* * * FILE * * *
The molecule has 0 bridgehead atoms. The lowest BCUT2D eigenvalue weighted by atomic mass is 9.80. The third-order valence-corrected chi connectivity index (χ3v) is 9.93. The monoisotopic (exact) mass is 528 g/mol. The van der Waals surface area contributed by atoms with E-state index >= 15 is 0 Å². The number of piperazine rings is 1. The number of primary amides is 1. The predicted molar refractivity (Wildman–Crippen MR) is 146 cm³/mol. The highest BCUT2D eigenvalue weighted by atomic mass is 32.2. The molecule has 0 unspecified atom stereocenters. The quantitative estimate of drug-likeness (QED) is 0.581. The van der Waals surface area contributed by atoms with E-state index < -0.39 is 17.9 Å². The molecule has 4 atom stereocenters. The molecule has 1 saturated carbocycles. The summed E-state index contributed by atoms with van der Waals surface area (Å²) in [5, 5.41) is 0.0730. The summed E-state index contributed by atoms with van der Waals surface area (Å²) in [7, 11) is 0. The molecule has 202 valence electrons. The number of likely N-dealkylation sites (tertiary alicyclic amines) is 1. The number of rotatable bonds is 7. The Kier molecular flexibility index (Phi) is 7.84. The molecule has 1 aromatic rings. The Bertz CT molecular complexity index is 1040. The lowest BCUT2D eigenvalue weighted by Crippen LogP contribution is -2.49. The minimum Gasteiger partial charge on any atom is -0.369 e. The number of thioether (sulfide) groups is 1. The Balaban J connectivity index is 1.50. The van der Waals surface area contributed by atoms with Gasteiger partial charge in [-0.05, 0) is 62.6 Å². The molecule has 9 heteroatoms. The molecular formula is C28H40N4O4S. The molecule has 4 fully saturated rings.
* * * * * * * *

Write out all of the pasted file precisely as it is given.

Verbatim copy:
The molecule has 0 bridgehead atoms. The lowest BCUT2D eigenvalue weighted by atomic mass is 9.80. The third-order valence-corrected chi connectivity index (χ3v) is 9.93. The monoisotopic (exact) mass is 528 g/mol. The van der Waals surface area contributed by atoms with E-state index >= 15 is 0 Å². The number of piperazine rings is 1. The number of primary amides is 1. The predicted molar refractivity (Wildman–Crippen MR) is 146 cm³/mol. The highest BCUT2D eigenvalue weighted by atomic mass is 32.2. The molecule has 0 unspecified atom stereocenters. The quantitative estimate of drug-likeness (QED) is 0.581. The van der Waals surface area contributed by atoms with E-state index < -0.39 is 17.9 Å². The molecule has 4 atom stereocenters. The molecule has 1 saturated carbocycles. The summed E-state index contributed by atoms with van der Waals surface area (Å²) in [5, 5.41) is 0.0730. The summed E-state index contributed by atoms with van der Waals surface area (Å²) in [7, 11) is 0. The molecule has 202 valence electrons. The number of likely N-dealkylation sites (tertiary alicyclic amines) is 1. The number of rotatable bonds is 7. The Kier molecular flexibility index (Phi) is 7.84. The molecule has 1 aromatic rings. The Bertz CT molecular complexity index is 1040. The lowest BCUT2D eigenvalue weighted by Crippen LogP contribution is -2.49. The minimum Gasteiger partial charge on any atom is -0.369 e. The number of thioether (sulfide) groups is 1. The Balaban J connectivity index is 1.50. The van der Waals surface area contributed by atoms with Gasteiger partial charge in [-0.05, 0) is 62.6 Å². The molecule has 9 heteroatoms. The molecular formula is C28H40N4O4S. The molecule has 4 fully saturated rings.